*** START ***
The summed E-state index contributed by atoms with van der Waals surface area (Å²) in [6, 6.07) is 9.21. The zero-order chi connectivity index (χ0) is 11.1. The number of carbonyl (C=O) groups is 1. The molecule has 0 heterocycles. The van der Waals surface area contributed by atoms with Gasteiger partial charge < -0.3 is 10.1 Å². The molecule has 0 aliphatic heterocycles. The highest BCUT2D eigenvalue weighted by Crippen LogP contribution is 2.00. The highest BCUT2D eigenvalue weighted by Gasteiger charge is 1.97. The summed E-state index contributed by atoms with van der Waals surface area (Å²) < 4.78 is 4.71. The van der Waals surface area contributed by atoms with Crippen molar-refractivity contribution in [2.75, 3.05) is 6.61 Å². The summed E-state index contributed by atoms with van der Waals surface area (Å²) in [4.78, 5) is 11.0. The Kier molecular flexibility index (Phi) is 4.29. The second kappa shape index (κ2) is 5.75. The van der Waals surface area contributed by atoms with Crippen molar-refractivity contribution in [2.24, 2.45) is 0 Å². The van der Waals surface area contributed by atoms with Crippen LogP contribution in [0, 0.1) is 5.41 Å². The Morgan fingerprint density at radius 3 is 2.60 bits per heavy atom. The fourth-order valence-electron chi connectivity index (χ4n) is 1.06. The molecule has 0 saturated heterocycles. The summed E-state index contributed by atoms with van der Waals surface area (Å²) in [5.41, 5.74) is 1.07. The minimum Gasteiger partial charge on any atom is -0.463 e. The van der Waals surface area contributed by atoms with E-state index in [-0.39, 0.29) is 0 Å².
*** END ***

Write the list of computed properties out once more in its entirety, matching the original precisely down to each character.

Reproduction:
The summed E-state index contributed by atoms with van der Waals surface area (Å²) in [6, 6.07) is 9.21. The zero-order chi connectivity index (χ0) is 11.1. The number of carbonyl (C=O) groups is 1. The molecule has 0 heterocycles. The van der Waals surface area contributed by atoms with Gasteiger partial charge < -0.3 is 10.1 Å². The molecule has 0 aliphatic heterocycles. The highest BCUT2D eigenvalue weighted by Crippen LogP contribution is 2.00. The highest BCUT2D eigenvalue weighted by Gasteiger charge is 1.97. The summed E-state index contributed by atoms with van der Waals surface area (Å²) < 4.78 is 4.71. The van der Waals surface area contributed by atoms with Crippen molar-refractivity contribution in [2.75, 3.05) is 6.61 Å². The summed E-state index contributed by atoms with van der Waals surface area (Å²) in [4.78, 5) is 11.0. The Kier molecular flexibility index (Phi) is 4.29. The second kappa shape index (κ2) is 5.75. The van der Waals surface area contributed by atoms with Crippen molar-refractivity contribution in [2.24, 2.45) is 0 Å². The van der Waals surface area contributed by atoms with Crippen LogP contribution in [0, 0.1) is 5.41 Å². The Morgan fingerprint density at radius 3 is 2.60 bits per heavy atom. The fourth-order valence-electron chi connectivity index (χ4n) is 1.06. The molecule has 0 saturated heterocycles. The summed E-state index contributed by atoms with van der Waals surface area (Å²) in [5.41, 5.74) is 1.07. The minimum Gasteiger partial charge on any atom is -0.463 e. The van der Waals surface area contributed by atoms with E-state index in [-0.39, 0.29) is 0 Å².